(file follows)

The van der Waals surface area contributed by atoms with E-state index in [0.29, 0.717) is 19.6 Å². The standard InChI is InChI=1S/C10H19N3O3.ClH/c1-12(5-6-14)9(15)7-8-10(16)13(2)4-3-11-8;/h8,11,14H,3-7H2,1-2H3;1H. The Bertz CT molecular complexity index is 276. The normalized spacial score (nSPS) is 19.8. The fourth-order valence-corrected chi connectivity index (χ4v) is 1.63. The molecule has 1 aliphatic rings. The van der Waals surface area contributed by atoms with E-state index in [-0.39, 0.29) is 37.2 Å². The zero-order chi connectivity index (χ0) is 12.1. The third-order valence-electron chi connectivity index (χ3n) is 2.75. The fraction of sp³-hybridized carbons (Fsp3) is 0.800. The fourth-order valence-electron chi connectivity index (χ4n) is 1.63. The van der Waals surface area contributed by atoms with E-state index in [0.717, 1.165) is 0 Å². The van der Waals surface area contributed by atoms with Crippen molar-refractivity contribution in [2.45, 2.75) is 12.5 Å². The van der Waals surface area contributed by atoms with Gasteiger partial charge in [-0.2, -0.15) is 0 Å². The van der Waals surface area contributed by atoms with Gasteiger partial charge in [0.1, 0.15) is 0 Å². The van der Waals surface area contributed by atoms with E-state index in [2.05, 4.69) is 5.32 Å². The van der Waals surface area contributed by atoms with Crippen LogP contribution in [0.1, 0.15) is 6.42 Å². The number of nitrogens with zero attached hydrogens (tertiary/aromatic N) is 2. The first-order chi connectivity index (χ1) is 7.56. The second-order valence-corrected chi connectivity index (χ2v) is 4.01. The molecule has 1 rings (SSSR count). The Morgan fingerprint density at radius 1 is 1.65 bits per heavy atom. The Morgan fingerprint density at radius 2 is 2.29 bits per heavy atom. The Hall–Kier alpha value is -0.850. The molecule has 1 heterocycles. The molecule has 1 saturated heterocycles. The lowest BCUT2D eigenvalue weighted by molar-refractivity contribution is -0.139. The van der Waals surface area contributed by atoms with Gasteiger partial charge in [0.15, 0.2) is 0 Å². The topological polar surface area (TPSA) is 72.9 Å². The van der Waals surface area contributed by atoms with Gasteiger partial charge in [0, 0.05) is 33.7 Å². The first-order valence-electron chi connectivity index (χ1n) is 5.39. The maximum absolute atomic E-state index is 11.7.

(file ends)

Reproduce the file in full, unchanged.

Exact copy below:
The van der Waals surface area contributed by atoms with E-state index in [0.29, 0.717) is 19.6 Å². The standard InChI is InChI=1S/C10H19N3O3.ClH/c1-12(5-6-14)9(15)7-8-10(16)13(2)4-3-11-8;/h8,11,14H,3-7H2,1-2H3;1H. The Bertz CT molecular complexity index is 276. The normalized spacial score (nSPS) is 19.8. The fourth-order valence-corrected chi connectivity index (χ4v) is 1.63. The molecule has 1 aliphatic rings. The van der Waals surface area contributed by atoms with E-state index in [-0.39, 0.29) is 37.2 Å². The zero-order chi connectivity index (χ0) is 12.1. The third-order valence-electron chi connectivity index (χ3n) is 2.75. The fraction of sp³-hybridized carbons (Fsp3) is 0.800. The fourth-order valence-electron chi connectivity index (χ4n) is 1.63. The van der Waals surface area contributed by atoms with E-state index in [0.717, 1.165) is 0 Å². The van der Waals surface area contributed by atoms with Crippen molar-refractivity contribution in [2.45, 2.75) is 12.5 Å². The van der Waals surface area contributed by atoms with Gasteiger partial charge in [-0.2, -0.15) is 0 Å². The van der Waals surface area contributed by atoms with Gasteiger partial charge in [0.1, 0.15) is 0 Å². The van der Waals surface area contributed by atoms with E-state index in [2.05, 4.69) is 5.32 Å². The van der Waals surface area contributed by atoms with Crippen LogP contribution in [0.1, 0.15) is 6.42 Å². The number of nitrogens with zero attached hydrogens (tertiary/aromatic N) is 2. The first-order chi connectivity index (χ1) is 7.56. The second-order valence-corrected chi connectivity index (χ2v) is 4.01. The molecule has 1 rings (SSSR count). The Morgan fingerprint density at radius 1 is 1.65 bits per heavy atom. The Morgan fingerprint density at radius 2 is 2.29 bits per heavy atom. The Hall–Kier alpha value is -0.850. The molecule has 1 heterocycles. The molecule has 1 saturated heterocycles. The lowest BCUT2D eigenvalue weighted by molar-refractivity contribution is -0.139. The van der Waals surface area contributed by atoms with Gasteiger partial charge in [0.15, 0.2) is 0 Å². The topological polar surface area (TPSA) is 72.9 Å². The van der Waals surface area contributed by atoms with Gasteiger partial charge in [0, 0.05) is 33.7 Å². The first-order valence-electron chi connectivity index (χ1n) is 5.39. The maximum absolute atomic E-state index is 11.7.